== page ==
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    Quote Originally Posted by Chip View Post
    Thx for the info. I had heard the term se pasma la boca but being that it was in the campo and that they also say se le tuerce la boca I just assumed it must be espasmarse. Also, I have never heard anyone would die only that the mouth would go numb or twist or that one would go crazy.

    Finally, given that hundreds of millions Americans, Europeans and Asians aren't affected by the hot/cold issue (just look at professional sports or standard first aid for heat exhaustion) I expect the reason Dominican's are effected is merely suggestion.
    Sorry but you missed the point...the definitions are NOT from the Dominican dictionary, but from the Royal Academy of the Spanish Language in Madrid...and they do not even mention it is a regionalism (which they do when appropriate)...the definitions starting with "Med" are MEDICAL definitions...so, obviously, Dominicans did NOT invent the word or notion of "pasmar(se)".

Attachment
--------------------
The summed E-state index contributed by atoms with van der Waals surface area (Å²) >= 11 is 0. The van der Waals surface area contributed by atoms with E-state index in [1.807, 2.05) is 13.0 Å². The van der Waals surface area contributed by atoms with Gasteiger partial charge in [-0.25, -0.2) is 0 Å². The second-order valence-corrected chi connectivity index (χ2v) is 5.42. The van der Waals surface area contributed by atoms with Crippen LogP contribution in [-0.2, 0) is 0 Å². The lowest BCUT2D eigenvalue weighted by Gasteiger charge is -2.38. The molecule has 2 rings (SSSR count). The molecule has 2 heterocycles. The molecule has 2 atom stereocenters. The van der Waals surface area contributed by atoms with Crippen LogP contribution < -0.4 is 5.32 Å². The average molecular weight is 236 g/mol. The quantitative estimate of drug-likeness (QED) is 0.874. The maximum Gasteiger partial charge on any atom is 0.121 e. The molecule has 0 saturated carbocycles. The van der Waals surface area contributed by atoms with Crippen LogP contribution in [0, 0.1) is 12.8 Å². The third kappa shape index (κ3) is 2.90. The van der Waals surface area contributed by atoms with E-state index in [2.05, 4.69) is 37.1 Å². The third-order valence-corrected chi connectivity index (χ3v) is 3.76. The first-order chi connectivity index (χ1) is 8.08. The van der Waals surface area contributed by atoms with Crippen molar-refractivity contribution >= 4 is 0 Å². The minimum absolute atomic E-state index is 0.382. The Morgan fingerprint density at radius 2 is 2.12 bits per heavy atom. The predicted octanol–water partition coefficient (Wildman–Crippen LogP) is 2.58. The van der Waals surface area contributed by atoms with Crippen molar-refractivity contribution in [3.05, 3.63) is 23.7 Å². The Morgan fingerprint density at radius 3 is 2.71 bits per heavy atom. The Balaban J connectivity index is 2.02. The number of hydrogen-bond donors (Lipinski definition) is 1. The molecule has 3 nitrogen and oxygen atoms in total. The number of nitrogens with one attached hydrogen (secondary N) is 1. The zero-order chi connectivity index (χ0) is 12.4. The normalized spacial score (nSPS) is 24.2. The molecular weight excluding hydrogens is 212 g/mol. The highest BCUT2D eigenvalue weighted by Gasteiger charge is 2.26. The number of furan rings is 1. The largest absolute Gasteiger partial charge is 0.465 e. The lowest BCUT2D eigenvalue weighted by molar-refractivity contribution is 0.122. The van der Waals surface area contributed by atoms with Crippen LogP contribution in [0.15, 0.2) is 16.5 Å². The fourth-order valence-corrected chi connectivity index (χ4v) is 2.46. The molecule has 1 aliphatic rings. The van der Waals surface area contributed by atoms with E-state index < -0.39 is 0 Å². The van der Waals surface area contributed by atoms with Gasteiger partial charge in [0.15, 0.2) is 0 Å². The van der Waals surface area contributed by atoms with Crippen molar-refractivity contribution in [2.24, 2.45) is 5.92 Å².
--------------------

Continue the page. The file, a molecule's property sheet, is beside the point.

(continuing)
In all likelihood the notion came from the same place from where the word came: Spain.

    In fact, considering that Southern Spain (and even Madrid) can get EXTREMELY HOT in summer time (over 40C/100F easily) it would not be surprising they developed a concern about the effect of sudden change of temperature, especially from hot to cold....

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    in which case it should be called 'espasmos', no?

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    Quote Originally Posted by davetuna View Post
    in which case it should be called 'espasmos', no?
    The definitions that are right there in the original post are from the dictionary of the ROYAL ACADEMY OF THE SPANISH LANGUAGE.
    The word PASMO (not espasmo but PASMO) is in that dictionary, with the definitions given. It's all in the original post. Please, re-read it.

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    Quote Originally Posted by Dominicaus View Post